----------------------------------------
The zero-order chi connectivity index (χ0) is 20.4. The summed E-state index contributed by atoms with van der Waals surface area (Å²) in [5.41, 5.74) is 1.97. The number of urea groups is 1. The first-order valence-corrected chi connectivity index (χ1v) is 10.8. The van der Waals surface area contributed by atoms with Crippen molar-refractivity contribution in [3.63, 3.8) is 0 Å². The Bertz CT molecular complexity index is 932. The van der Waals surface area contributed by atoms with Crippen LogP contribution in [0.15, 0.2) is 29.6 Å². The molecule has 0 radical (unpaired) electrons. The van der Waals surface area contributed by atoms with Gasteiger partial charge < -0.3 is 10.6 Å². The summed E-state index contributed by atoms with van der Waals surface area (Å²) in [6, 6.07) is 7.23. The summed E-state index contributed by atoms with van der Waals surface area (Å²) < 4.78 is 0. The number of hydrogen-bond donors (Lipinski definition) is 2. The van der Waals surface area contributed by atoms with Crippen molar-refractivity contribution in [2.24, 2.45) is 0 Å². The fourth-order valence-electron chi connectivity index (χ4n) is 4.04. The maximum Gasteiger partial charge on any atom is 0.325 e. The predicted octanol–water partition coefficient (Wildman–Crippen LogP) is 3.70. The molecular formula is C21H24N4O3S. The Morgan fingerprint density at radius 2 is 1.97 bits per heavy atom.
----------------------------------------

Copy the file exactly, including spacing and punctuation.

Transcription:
The zero-order chi connectivity index (χ0) is 20.4. The summed E-state index contributed by atoms with van der Waals surface area (Å²) in [5.41, 5.74) is 1.97. The number of urea groups is 1. The first-order valence-corrected chi connectivity index (χ1v) is 10.8. The van der Waals surface area contributed by atoms with Crippen molar-refractivity contribution in [3.63, 3.8) is 0 Å². The Bertz CT molecular complexity index is 932. The van der Waals surface area contributed by atoms with Crippen LogP contribution in [0.15, 0.2) is 29.6 Å². The molecule has 0 radical (unpaired) electrons. The van der Waals surface area contributed by atoms with Gasteiger partial charge < -0.3 is 10.6 Å². The summed E-state index contributed by atoms with van der Waals surface area (Å²) in [6, 6.07) is 7.23. The summed E-state index contributed by atoms with van der Waals surface area (Å²) < 4.78 is 0. The number of hydrogen-bond donors (Lipinski definition) is 2. The van der Waals surface area contributed by atoms with Crippen molar-refractivity contribution in [2.24, 2.45) is 0 Å². The fourth-order valence-electron chi connectivity index (χ4n) is 4.04. The maximum Gasteiger partial charge on any atom is 0.325 e. The predicted octanol–water partition coefficient (Wildman–Crippen LogP) is 3.70. The molecular formula is C21H24N4O3S. The Morgan fingerprint density at radius 2 is 1.97 bits per heavy atom.